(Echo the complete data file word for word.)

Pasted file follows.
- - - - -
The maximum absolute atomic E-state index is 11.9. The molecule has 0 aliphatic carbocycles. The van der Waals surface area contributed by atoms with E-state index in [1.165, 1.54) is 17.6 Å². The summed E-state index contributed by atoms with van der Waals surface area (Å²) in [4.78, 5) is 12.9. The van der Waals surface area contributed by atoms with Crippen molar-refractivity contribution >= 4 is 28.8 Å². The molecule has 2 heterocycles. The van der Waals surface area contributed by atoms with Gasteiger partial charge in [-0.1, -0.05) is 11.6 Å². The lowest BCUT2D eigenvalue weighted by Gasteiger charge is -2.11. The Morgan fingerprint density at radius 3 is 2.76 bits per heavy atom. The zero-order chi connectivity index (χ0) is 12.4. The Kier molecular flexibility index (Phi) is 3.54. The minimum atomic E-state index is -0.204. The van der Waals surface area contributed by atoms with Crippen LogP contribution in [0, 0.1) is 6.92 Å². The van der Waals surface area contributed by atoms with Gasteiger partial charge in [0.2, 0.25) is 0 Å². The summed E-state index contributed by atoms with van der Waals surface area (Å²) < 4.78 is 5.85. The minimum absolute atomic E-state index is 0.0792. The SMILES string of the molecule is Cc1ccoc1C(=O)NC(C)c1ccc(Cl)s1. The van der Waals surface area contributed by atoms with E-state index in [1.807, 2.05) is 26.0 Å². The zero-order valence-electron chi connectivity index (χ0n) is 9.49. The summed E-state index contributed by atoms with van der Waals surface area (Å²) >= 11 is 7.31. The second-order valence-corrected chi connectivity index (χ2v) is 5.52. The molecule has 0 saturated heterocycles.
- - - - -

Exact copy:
The maximum absolute atomic E-state index is 11.9. The molecule has 0 aliphatic carbocycles. The van der Waals surface area contributed by atoms with E-state index in [1.165, 1.54) is 17.6 Å². The summed E-state index contributed by atoms with van der Waals surface area (Å²) in [4.78, 5) is 12.9. The van der Waals surface area contributed by atoms with Crippen molar-refractivity contribution >= 4 is 28.8 Å². The molecule has 2 heterocycles. The van der Waals surface area contributed by atoms with Gasteiger partial charge in [-0.1, -0.05) is 11.6 Å². The lowest BCUT2D eigenvalue weighted by Gasteiger charge is -2.11. The Morgan fingerprint density at radius 3 is 2.76 bits per heavy atom. The zero-order chi connectivity index (χ0) is 12.4. The Kier molecular flexibility index (Phi) is 3.54. The minimum atomic E-state index is -0.204. The van der Waals surface area contributed by atoms with Crippen LogP contribution in [0, 0.1) is 6.92 Å². The van der Waals surface area contributed by atoms with Gasteiger partial charge in [0.2, 0.25) is 0 Å². The summed E-state index contributed by atoms with van der Waals surface area (Å²) < 4.78 is 5.85. The minimum absolute atomic E-state index is 0.0792. The SMILES string of the molecule is Cc1ccoc1C(=O)NC(C)c1ccc(Cl)s1. The van der Waals surface area contributed by atoms with E-state index in [1.807, 2.05) is 26.0 Å². The zero-order valence-electron chi connectivity index (χ0n) is 9.49. The summed E-state index contributed by atoms with van der Waals surface area (Å²) >= 11 is 7.31. The second-order valence-corrected chi connectivity index (χ2v) is 5.52. The molecule has 0 saturated heterocycles.